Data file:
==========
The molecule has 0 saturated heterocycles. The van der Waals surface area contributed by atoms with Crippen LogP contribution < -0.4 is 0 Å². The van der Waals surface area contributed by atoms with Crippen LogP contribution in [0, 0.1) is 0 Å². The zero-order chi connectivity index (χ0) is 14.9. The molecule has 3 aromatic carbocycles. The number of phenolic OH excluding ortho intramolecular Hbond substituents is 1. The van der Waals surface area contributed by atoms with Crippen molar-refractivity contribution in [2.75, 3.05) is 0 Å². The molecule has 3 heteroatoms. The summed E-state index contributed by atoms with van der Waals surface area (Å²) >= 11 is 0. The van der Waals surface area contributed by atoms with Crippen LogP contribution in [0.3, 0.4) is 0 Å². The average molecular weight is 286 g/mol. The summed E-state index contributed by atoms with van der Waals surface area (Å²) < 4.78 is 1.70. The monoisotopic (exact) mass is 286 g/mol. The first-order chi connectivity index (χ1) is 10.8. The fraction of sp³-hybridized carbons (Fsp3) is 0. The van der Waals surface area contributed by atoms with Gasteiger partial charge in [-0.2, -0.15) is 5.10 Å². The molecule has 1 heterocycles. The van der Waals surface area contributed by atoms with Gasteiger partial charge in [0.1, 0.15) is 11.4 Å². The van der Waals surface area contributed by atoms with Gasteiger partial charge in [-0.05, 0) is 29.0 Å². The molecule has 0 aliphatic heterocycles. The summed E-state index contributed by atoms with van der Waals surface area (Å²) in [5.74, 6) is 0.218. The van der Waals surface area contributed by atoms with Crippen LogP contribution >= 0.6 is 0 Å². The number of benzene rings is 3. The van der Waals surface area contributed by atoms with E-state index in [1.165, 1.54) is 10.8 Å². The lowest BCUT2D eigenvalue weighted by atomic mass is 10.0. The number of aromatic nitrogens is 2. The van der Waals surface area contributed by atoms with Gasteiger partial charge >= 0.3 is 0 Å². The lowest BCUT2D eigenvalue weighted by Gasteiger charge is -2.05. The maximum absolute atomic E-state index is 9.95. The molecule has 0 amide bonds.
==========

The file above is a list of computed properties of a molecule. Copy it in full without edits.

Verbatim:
The molecule has 0 saturated heterocycles. The van der Waals surface area contributed by atoms with Crippen LogP contribution < -0.4 is 0 Å². The van der Waals surface area contributed by atoms with Crippen LogP contribution in [0, 0.1) is 0 Å². The zero-order chi connectivity index (χ0) is 14.9. The molecule has 3 aromatic carbocycles. The number of phenolic OH excluding ortho intramolecular Hbond substituents is 1. The van der Waals surface area contributed by atoms with Crippen molar-refractivity contribution in [2.75, 3.05) is 0 Å². The molecule has 3 heteroatoms. The summed E-state index contributed by atoms with van der Waals surface area (Å²) >= 11 is 0. The van der Waals surface area contributed by atoms with Crippen LogP contribution in [0.3, 0.4) is 0 Å². The average molecular weight is 286 g/mol. The summed E-state index contributed by atoms with van der Waals surface area (Å²) < 4.78 is 1.70. The monoisotopic (exact) mass is 286 g/mol. The first-order chi connectivity index (χ1) is 10.8. The fraction of sp³-hybridized carbons (Fsp3) is 0. The van der Waals surface area contributed by atoms with Gasteiger partial charge in [-0.2, -0.15) is 5.10 Å². The molecule has 1 heterocycles. The van der Waals surface area contributed by atoms with Gasteiger partial charge in [0.1, 0.15) is 11.4 Å². The van der Waals surface area contributed by atoms with Gasteiger partial charge in [-0.05, 0) is 29.0 Å². The molecule has 0 aliphatic heterocycles. The summed E-state index contributed by atoms with van der Waals surface area (Å²) in [5.74, 6) is 0.218. The van der Waals surface area contributed by atoms with Crippen LogP contribution >= 0.6 is 0 Å². The number of benzene rings is 3. The van der Waals surface area contributed by atoms with E-state index in [1.165, 1.54) is 10.8 Å². The lowest BCUT2D eigenvalue weighted by atomic mass is 10.0. The number of aromatic nitrogens is 2. The van der Waals surface area contributed by atoms with Gasteiger partial charge >= 0.3 is 0 Å². The lowest BCUT2D eigenvalue weighted by Gasteiger charge is -2.05. The maximum absolute atomic E-state index is 9.95. The molecule has 0 amide bonds.